For Karen‘s pork with chipotle-raspberry sauce, George took us in a somewhat different direction: Barnard Griffin’s Sangiovese Rosé. Rosé still has a somewhat terrible reputation (white Zinfandel anyone?), but there are many fabulous dry Rosés (Barnard Griffin being one of them).

Last up was Wendy‘s whole wheat date and pecan bread with ricotta and cara cara oranges. This was the one that threw George for a loop; he wasn’t happy with his choice of Cote du Rhone. It certainly wasn’t bad; it just didn’t enhance the dish as the others had. He had expected the bread to be on the sweeter side, but the whole wheat made for a much more assertive taste. However, when we tried the Cellarmaster’s Riesling with it, it was pure harmony.

Our chocolate torte finale was a no-show, so we nibbled on pieces of chocolate with a Porto Rocha ruby port. Have I mentioned how much I love my job?
Asian Goat Cheese
Asian Goat Cheese
Serves 10-12

This is a recipe sent to me from another personal chef (I don’t know the origin).

12 ounces goat cheese
3/4 cup extra virgin olive oil
1 tablespoon mixed peppercorns (I used black and pink)
1 teaspoon whole allspice berries
2 cloves garlic, finely minced
2 tablespoons fresh ginger, minced
1/3 cup slivered Thai basil
1 teaspoon orange zest
Rice crackers, for serving

The best way to slice the goat cheese is to use unflavored dental floss (or you could look in your medicine cabinet, see you only have mint-flavored floss, and hope the other flavors will mask the mint. Not that I did that). The cheese may crumble; if you want perfect slices you could try freezing the cheese for about 15 minutes.

The original recipe calls for keeping the peppercorns and allspice berries whole, but I thought it would be better to briefly grind them in a spice grinder. Combine the berries and peppercorns with the extra virgin olive oil in a small skillet and cook over medium-low heat until the peppercorns start to pop. Remove from heat and add the garlic and ginger, stirring to incorporate. Pour the oil over the cheese slices and let marinate in the fridge for at least 3 hours.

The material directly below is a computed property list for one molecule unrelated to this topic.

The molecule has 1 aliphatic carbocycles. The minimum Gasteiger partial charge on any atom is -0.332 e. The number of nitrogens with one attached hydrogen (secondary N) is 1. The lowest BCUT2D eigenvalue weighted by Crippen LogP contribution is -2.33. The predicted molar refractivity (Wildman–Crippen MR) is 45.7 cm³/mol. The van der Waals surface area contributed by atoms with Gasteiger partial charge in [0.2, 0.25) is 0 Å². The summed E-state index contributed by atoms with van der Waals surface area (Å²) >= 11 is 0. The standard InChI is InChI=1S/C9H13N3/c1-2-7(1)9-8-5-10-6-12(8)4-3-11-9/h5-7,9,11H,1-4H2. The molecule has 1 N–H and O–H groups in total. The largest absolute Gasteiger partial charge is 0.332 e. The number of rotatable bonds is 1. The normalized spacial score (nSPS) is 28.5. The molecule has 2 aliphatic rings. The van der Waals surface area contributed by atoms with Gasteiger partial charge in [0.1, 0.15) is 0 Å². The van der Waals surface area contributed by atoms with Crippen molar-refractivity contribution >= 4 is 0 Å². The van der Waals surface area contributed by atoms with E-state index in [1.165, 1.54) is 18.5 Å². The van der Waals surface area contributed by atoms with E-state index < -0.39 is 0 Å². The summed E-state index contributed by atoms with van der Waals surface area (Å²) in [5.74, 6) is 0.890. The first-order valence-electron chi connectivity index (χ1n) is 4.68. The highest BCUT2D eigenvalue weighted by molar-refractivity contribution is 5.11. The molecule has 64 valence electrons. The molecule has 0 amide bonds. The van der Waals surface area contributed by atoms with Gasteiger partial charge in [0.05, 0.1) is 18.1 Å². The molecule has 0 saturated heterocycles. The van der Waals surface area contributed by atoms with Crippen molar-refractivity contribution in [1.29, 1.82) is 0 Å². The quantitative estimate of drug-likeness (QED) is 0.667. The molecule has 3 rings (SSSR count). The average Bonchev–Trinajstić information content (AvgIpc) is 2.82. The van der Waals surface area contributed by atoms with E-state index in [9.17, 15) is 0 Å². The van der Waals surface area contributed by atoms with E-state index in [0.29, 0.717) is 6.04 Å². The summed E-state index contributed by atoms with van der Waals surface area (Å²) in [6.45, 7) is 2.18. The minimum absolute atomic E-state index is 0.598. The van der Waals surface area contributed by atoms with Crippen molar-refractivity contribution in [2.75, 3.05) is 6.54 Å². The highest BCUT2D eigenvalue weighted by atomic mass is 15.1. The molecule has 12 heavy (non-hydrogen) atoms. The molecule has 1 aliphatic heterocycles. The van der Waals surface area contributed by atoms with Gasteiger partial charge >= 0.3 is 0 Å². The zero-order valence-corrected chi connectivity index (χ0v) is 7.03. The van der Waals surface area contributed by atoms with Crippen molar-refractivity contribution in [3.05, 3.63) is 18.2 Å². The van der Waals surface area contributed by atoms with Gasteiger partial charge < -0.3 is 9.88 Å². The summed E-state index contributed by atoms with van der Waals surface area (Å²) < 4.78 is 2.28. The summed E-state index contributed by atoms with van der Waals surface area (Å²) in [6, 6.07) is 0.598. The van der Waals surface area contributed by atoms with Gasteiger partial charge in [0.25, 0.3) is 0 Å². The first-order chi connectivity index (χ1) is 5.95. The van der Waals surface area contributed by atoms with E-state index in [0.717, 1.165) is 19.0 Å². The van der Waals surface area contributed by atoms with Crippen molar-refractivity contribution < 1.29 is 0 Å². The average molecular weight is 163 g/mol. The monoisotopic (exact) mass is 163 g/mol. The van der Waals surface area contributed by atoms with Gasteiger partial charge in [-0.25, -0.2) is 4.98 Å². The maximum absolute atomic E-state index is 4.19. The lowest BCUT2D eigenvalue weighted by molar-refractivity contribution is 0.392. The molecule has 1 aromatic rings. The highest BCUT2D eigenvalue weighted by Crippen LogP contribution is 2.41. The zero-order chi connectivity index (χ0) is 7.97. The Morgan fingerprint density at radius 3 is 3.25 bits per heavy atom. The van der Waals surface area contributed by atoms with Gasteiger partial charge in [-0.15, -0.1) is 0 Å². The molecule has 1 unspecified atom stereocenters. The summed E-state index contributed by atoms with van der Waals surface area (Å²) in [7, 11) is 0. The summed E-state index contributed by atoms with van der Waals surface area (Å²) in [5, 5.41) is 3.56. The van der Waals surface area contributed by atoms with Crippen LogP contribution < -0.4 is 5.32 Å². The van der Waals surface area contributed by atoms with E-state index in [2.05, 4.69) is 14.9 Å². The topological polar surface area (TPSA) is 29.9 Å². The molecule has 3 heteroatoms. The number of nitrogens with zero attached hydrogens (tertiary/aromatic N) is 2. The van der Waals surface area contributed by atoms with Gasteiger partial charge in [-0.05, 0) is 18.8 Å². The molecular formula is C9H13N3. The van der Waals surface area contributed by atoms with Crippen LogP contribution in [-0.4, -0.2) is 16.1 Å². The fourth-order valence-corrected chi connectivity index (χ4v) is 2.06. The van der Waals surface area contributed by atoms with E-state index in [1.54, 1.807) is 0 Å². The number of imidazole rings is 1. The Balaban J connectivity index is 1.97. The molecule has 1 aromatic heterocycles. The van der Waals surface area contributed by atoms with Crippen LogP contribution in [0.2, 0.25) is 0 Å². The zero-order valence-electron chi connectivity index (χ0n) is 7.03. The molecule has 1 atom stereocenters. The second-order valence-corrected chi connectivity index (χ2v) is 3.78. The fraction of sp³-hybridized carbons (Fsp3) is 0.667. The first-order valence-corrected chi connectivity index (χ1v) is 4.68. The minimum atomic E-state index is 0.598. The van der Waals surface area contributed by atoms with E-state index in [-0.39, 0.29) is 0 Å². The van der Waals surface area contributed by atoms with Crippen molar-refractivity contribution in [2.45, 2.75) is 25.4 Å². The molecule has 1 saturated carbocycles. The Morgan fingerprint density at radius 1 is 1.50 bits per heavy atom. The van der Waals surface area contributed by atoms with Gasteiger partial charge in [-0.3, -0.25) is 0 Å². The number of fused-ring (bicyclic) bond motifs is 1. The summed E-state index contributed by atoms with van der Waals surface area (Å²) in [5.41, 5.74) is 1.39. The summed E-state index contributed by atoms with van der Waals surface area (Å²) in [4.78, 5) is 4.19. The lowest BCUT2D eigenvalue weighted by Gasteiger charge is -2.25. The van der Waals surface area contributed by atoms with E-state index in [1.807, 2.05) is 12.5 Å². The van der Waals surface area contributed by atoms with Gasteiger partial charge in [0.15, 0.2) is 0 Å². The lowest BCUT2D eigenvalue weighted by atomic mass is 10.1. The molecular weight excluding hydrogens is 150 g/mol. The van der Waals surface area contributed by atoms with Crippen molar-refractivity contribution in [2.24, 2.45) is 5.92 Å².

To serve, I scraped off as much of the berry/garlic/ginger mixture as I could and laid the cheese pieces on a platter. I then strained the oil over the pieces (I was concerned the mixture would be too crunchy) and sprinkled the Thai basil and orange zest on top. However, later in the evening my darling and I finished up the left-overs and we found the mixture to be quite palatable. There was still a bit of crunch, but heating the berries and the peppercorns in the oil softens them and mellows out the flavor.

4 Comments

  1. Hi Betsy,

    Most excellent! Out of deference to the winemaker, it’s Barnard Griffin, not Barnyard. I don’t know how he would react to that.

    Thanks,

    George

    Comment by George Marinovich — March 1, 2007 #

  2. D’oh! You DO realize that that wine was one of the latter ones 🙂

    Comment by ovens2betsy — March 1, 2007 #

  3. Nice job Betsy
    Sounds like I missed a great party. I will be there next year.
    In the mnean time I am going to try some of the listed wines and your Asian Goat Cheese

    Comment by Julie Brown — March 1, 2007 #

  4. I am truly sorry to have missed this event! Last year’s was a highlight for me. Hopefully, you all got word that I would not be there ahead of time (family emergency) and did not pout over the no-show chocolate! I will make it up to you…….

    Comment by Sara — March 1, 2007 #